King and temple in Chronicles: a contextual approach to their relations
Chronicles was written during the late post-exilic period when only the Temple in Jerusalem was a living institution and the monarchy was a memory from the distant past. This is one of the reasons why some commentators consider Chronicles as devoid of any hope for the restoration of a monarchy under a Davidic ruler. In the introduction, some arguments of representative scholars who advocate this lack of hope are presented as well as polemics against this view. The king-temple relationship is seen as the leitmotiv of Chronicles and the given elaboration on the theme consequently begins with an exegesis of the book as a single corpus which is constructed with the dynastic promise as its very core. This theme is developed in the second chapter which shows that the Chronicler expresses a specific attitude to the kingship ideology, presenting David as a second Moses, the epitome of a repentant sinner, and depicting Solomon as an idealised ruler in a golden age. This presentation is interestingly interconnected with the theology of Deuteronomy, the Deuteronomistic history, the post-exilic theology of the Psalm tradition and some of the messianic texts. The following three chapters thus aim to examine Chronicles from the perspective of its relations with the post-exilic theological traditions. The conclusion is the summary of the study outlined above as well as a setting of its effects into the framework of a wider theological and ideological background which is, presumably, contemporary to the Chronicler. This is essential for understanding the motives for the composition of Chronicles, and for determining its original scope. The conclusion presents an explanation of both issues.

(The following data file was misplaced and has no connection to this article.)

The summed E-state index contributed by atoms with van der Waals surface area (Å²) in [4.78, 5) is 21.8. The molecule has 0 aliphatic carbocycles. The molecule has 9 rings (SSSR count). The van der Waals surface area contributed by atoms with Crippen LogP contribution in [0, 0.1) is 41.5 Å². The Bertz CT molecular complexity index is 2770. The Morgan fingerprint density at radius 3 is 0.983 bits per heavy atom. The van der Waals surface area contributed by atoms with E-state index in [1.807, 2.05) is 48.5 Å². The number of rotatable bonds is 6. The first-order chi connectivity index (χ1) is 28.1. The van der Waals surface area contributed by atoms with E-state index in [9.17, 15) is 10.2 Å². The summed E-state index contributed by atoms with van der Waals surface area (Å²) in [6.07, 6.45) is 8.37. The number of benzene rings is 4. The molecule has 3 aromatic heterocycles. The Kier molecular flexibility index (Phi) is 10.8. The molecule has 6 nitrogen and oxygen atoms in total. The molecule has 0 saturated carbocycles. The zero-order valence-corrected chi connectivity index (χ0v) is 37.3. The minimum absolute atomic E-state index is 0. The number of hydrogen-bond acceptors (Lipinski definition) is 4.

51 pages matching hand in this book
Results 1-3 of 51
What people are saying - Write a review
We haven't found any reviews in the usual places.
the history of Israels monarchy
Law of the King in Deuteronomy and Chronicles
5 other sections not shown
according Ancient approach argues Auld biblical Blenkinsopp Book of Chronicles Caquot Chapter Chron Chron 16 Chronicler's connected context corpus cult cultic David and Solomon David-Solomon Davidic covenant Davidic dynasty Davidic king Davidic ruler depicted Deut Deuteronomy Dillard division DtrN dynastic promise Enneateuch Eschatology everlasting Exod Ezek Ezra Ezra-Nehemiah genealogies hand Hebrew Hecataeus of Abdera ideology inclusio Israel Izrahites Japhet Jehoshaphat Jeremiah Jerusalem Josiah Judah king's kingdom kingship of YHWH Knoppers land Levites linked McKenzie mentioned messianic Moses narrative nation oracle Palace Palace-Temple relations Passover peace Pentateuch pericope period phrase post-exilic prayer presented priestly priests prophecy prophet Psalms Psalter Qumran redactional redactors reference reign of David retribution role Rudolph rule Sam-Kings Saul says the LORD serve story theme theology throne of YHWH tion Torah tradition united monarchy Veijola verse Vorlage Whitelam whole YHWH YHWH's Zech